“Peak doesn’t use leather at all in their products, but I’ve found there is a serious base of photographers that really like including leather into their setup from that fashion perspective. Going back to the example of wedding photographers, their outfits often mirror the formal context they operate in, and their gear is part of their outfit.”
Clever Supply company makes every strap to order for the specified length a photographer chooses on their website, but Balsley wants to introduce an adjustable strap in the near future.
“Additionally I have a harness design I want to explore,” he tells PetaPixel. “It’s a bit of a different take than what is out there on the market currently and it blends some of the comfort and function principles I mentioned earlier. I also want to introduce a canvas accessory for photographers.”
Part of what makes the Clevery Supply story compelling is Balsley’s desire to stay rooted to what originally pushed him to design his first strap: make products that photographers want to use and will make the process of photography more comfortable and enjoyable.
“We would love to explore how we can serve photographers in other ways,” Balsley says. “We’re just like the people we’re creating for, and when people look at our brand we hope they see us as a brand that is for makers, by makers. We haven’t quite figured this out yet, but I envision it involving commissioning and sponsoring artists.”
For now, the husband-and-wife operation is still lean, mostly due to the custom nature of their product. Though they have a few small reseller partnerships, they are mostly direct-to-consumer and don’t currently work with the larger distributors the industry is most known for. Though of course, the idea of producing larger batches for those big partners is a dream, arguably part of what makes the two’s process so appealing is the small-scale nature of what they are doing. Photography itself is not something that generally scales well, and the happiest photo clients tend to be those who get to work with their local photographer one-on-one and form that custom, tailored experience.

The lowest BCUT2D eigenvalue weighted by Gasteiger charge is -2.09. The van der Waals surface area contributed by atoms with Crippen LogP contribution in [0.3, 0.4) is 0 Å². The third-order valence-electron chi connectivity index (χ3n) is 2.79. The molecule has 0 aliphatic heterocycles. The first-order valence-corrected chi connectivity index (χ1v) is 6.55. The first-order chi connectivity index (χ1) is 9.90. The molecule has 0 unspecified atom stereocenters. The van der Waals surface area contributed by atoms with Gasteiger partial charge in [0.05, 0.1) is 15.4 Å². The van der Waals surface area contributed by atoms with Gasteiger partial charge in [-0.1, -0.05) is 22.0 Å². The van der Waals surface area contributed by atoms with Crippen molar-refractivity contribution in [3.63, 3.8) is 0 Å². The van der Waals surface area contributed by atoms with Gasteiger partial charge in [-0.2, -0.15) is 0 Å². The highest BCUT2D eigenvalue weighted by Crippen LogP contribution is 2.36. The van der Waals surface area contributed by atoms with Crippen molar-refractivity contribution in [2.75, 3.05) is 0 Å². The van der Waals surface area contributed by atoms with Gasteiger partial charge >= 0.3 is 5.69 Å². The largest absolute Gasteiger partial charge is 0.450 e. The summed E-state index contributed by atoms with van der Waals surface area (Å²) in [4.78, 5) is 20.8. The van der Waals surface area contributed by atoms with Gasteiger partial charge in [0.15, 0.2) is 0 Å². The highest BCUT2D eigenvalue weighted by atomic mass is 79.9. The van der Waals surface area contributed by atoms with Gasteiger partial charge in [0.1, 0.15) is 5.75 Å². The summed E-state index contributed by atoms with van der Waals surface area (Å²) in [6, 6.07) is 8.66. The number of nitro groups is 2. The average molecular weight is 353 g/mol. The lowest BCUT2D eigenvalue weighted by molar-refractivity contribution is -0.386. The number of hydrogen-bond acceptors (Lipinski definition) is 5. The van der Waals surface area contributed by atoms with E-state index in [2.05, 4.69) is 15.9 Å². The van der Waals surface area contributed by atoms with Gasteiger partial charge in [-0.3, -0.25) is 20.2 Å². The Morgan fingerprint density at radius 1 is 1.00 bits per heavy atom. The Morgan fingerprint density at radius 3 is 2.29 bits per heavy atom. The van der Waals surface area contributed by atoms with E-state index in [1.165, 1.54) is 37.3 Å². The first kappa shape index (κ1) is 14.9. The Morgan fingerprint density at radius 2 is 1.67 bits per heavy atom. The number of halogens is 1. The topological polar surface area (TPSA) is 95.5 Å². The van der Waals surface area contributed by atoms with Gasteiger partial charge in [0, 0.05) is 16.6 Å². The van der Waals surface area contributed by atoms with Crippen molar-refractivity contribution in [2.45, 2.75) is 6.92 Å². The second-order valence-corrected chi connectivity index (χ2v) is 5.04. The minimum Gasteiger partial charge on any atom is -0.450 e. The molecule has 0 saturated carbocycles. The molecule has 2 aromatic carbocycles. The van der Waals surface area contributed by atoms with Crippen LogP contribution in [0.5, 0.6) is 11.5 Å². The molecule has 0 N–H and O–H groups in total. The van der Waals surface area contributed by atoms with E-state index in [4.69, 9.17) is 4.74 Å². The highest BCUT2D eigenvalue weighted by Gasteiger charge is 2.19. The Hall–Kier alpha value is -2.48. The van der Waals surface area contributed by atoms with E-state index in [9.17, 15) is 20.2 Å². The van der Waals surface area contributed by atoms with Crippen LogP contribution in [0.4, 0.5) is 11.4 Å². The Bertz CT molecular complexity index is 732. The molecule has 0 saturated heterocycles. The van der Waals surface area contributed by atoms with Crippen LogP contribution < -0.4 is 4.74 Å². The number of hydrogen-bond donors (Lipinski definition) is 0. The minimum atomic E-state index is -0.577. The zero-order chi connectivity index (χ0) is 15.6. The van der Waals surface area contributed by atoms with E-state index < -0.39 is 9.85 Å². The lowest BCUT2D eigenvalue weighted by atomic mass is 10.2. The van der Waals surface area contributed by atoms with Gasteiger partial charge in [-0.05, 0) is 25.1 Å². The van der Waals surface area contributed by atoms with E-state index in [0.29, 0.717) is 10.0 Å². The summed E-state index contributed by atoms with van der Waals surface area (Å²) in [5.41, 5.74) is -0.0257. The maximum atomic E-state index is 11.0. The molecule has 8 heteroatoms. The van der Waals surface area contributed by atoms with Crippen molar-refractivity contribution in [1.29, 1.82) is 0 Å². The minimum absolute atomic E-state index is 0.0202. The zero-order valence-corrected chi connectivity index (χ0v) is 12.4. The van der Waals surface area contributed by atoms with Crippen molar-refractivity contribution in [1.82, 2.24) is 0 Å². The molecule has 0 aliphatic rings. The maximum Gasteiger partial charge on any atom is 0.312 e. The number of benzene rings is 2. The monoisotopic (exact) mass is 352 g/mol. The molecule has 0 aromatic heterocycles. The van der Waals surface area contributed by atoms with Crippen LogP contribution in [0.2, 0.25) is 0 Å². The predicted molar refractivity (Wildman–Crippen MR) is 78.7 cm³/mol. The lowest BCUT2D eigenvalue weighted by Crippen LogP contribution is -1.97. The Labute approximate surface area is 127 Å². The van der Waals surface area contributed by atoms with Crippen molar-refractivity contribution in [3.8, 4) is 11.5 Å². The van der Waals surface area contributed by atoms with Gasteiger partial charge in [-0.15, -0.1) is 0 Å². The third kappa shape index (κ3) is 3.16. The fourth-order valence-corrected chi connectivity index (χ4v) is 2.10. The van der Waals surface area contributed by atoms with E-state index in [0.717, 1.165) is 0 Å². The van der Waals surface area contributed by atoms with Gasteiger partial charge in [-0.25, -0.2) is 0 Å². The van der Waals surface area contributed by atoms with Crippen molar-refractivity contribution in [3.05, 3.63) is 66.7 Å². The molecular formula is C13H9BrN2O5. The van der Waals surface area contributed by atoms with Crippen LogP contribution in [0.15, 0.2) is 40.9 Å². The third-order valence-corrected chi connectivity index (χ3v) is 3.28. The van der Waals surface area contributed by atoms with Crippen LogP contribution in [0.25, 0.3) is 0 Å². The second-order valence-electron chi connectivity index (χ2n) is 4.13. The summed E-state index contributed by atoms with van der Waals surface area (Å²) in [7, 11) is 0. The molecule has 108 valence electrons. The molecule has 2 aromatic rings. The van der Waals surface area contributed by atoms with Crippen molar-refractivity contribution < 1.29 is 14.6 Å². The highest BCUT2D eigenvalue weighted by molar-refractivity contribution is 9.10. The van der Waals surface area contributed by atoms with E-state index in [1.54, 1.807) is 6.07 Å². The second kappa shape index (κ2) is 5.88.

In that same vein, the Balsleys’ operation may be scrappy and small, but it’s relatable. Just like the hand-cut and stitched nature of their leather straps, photographers like working with folks on a case-by-case basis. In that sense, there is harmony here.
You can peruse Clever Supply’s line of camera straps, including the Anchor Straps that take advantage of the Peak Design quick release system, here, and follow them on Instagram here. Whatever strap you do end up choosing to bear the load of your favorite camera, for the Balsleys, all that matters is that you enjoy the carry. If they and their leather goods can be a part of that endeavor, he and his wife have succeeded in their goal.
Image credits: Photos by Todd Balsley and Samual Marz and used with permission.